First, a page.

The Consultant Speaks Out
St. John's Church, now known as the University Church, was completed in 1 846 to serve the seminary that had recently been opened at Rose Hill in the Bronx. Farmlands surrounded what is now a great urban campus. The neo-Gothic structure was gready enlarged in 1929 by a crossing (with lantern tower above) and a sanctuary; it now seats 1 ,200. The University Church is of great historical significance, and has been designated as such by the New York City Landmark Preservation Commission. Fordham's Web site includes a full description, including die church's connection with such diverse people as Eleanor Roosevelt, Edgar Allan Poe, and Louis, King of France. A history of the organs there may be found at the New York City AGO Chapter's Web site (Nycago. org). Click on its endlessly fascinating NYC Organ Project.
Robert Minotti was appointed director of music at the University Church in 1990 and immediately set out to resuscitate the moribund music program. Under his leadership, the choirs, the occasional concerts, and, most importandy, the music in the liturgies have flourished. But, oh, the gallery organ he inherited: Two cornets, an independent Pedal with a useless mixture (are they ever not?), and only a narrow-scale Viole and an Oboe Schalmei in the Récit. Other than continuo and smaller-scale early music, very litde could be played effectively on it. A lovely sounding small organ had been placed in the sanctuary behind an ineffably ugly fauxportatif facade with an attached console that also controlled the gallery organ via blind pistons. Although well maintained, the instruments began to deteriorate mechanically. Clearly, something had to be done.
I had seen and played these organs on several occasions before Minotti formally contacted me about the situation in 2008. Following preliminary discussions with him, I was engaged by Fordham University as its consultant. Central to our conversations was Minotti's vision for the music in the University Church. It had to have a sanctuary organ, given the smaller liturgies and big concerts happening in that area. Having been thwarted for years by that gallery organ, he was determined to have an instrument more suited for accompanying choir and congregation, and for a broader spectrum of organ literature. A retrospective/historical organ was not considered - form needed to follow function, not the reverse. Finally, it seemed appropriate that a new instrument for one of the premier educational institutions in the United States be built by an American firm. To that end, Schoenstein & Co. was chosen without competition. We felt the company was simply the best for this situation. I am personally so grateful for the happy and vigorous collaboration that ensued with Robert Minotti, Jack Bethards and Louis Patterson of Schoenstein, and myself.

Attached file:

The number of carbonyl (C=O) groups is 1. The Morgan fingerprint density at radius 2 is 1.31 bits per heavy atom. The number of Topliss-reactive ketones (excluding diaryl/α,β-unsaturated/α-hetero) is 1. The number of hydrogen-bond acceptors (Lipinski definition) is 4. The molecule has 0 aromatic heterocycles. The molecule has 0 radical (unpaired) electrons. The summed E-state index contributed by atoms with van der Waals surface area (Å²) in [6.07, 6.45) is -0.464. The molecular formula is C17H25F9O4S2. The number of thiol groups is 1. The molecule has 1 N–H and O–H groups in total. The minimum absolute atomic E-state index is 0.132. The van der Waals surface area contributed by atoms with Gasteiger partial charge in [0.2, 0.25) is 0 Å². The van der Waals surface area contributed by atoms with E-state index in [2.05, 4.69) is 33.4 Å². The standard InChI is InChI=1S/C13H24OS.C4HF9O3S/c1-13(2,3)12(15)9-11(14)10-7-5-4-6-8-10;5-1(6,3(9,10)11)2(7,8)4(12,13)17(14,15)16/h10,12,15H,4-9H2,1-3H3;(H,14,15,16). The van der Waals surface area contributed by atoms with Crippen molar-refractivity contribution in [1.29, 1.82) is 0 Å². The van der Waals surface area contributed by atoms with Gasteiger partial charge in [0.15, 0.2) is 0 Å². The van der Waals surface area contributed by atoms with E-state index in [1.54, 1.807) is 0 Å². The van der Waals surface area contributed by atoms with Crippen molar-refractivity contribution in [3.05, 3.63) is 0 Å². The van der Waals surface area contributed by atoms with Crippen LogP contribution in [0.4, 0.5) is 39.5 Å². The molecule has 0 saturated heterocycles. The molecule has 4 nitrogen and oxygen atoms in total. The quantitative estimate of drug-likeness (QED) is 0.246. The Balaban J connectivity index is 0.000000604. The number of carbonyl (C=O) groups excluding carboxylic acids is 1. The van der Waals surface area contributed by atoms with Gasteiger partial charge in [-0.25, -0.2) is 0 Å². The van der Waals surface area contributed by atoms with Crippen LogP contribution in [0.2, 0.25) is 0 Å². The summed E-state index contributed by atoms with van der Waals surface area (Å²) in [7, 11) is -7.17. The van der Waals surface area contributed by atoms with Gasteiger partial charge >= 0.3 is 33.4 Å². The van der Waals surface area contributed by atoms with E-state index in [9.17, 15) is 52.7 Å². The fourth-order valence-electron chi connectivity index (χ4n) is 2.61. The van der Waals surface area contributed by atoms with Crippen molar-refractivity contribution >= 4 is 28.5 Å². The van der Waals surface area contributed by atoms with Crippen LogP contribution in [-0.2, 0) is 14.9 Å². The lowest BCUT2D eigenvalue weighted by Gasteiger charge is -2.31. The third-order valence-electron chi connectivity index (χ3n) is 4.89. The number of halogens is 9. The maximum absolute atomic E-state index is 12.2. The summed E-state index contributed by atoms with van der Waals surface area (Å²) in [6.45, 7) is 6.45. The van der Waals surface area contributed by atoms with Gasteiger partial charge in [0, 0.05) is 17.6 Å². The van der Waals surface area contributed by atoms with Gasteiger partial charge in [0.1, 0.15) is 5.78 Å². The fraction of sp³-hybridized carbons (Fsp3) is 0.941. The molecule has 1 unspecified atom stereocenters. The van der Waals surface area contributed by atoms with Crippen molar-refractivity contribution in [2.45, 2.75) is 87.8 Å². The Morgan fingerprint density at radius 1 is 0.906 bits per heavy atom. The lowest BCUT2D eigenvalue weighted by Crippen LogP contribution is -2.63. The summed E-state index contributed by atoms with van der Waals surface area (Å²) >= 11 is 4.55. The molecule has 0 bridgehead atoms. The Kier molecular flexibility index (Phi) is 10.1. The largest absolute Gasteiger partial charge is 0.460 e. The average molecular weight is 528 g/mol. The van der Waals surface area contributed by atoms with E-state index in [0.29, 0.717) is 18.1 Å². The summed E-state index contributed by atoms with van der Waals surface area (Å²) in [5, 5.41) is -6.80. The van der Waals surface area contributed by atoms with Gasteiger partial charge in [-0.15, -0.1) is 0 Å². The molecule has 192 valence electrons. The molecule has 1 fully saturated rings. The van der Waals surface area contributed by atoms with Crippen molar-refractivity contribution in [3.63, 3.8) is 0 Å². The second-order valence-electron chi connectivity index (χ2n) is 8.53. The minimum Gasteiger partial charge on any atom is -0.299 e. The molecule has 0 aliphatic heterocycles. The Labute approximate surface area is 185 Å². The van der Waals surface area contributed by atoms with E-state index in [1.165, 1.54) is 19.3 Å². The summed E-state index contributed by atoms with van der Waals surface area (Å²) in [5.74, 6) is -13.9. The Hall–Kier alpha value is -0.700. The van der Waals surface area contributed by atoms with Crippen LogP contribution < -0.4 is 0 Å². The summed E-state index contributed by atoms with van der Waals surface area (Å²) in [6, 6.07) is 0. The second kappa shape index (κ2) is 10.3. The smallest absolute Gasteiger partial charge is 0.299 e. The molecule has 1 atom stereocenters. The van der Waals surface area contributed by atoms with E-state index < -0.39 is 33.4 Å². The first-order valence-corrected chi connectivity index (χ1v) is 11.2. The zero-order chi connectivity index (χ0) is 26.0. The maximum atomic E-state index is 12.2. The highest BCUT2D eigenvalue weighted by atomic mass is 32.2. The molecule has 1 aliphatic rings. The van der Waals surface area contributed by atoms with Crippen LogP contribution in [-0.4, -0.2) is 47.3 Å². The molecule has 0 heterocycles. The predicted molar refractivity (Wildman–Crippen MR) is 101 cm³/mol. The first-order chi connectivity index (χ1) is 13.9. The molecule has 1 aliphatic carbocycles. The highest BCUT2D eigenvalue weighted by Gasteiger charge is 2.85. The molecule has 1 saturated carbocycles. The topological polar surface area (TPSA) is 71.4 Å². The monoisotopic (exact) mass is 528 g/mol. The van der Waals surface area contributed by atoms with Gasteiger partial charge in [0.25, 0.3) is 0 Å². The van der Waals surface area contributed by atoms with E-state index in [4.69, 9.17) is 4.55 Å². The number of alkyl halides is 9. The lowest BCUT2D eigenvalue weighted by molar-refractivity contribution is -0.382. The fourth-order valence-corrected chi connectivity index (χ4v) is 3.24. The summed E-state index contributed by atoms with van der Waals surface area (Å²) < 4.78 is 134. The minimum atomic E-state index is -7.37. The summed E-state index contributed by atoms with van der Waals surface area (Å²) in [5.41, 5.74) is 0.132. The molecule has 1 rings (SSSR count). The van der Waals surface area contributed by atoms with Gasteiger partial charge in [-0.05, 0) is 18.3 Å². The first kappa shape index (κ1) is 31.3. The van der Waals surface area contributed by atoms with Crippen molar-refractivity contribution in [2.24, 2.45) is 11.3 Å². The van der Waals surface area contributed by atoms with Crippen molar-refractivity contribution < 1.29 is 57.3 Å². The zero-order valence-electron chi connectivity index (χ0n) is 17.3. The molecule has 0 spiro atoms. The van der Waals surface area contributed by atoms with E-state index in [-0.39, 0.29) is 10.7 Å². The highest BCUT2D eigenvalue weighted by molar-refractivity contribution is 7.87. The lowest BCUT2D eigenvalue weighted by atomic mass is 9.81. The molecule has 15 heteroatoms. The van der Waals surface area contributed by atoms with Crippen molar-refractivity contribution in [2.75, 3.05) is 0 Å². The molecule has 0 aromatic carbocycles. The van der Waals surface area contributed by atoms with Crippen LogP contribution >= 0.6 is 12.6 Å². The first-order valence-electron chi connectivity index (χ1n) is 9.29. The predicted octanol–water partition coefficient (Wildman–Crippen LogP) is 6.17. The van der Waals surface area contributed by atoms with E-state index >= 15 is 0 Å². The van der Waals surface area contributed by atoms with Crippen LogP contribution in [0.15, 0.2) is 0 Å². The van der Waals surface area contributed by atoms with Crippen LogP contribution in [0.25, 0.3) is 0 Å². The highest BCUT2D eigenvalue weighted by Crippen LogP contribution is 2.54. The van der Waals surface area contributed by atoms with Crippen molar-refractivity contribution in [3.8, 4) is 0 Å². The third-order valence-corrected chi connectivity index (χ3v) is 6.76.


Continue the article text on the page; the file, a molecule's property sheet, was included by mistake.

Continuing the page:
The brief for this job was simple but challenging: The space in the gallery was limited, and the only space available in the sanctuary was in an odd-shaped area near the central altar. And, of course, the project had to be funded. Happily, the enlightened leadership of the university and its church were supportive; generous donors appeared, and contracts were signed. Specifications were developed, changed, amended, and finalized over many months of consideration.
The University Church has three main functions: the principal liturgies, with both an excellent gallery choir and hearty congregational participation; ceremonial occasions, such as weddings, funerals, university events, and ordinations; and concerts and smaller liturgies, with their focus in the sanctuary area. The tonal scheme, in the end, was inspired by its Roman Catholic roots in 19th-century French cathedrals. Put another way, it is a thoroughly American organ with a French accent.
The two-manual, 1 4-rank sanctuary organ is reminiscent of its French counterparts, adapted for multipurpose use as a complete organ for small liturgies in the crossing, cantorial accompaniments, and as a supplement for orchestral/choral works. …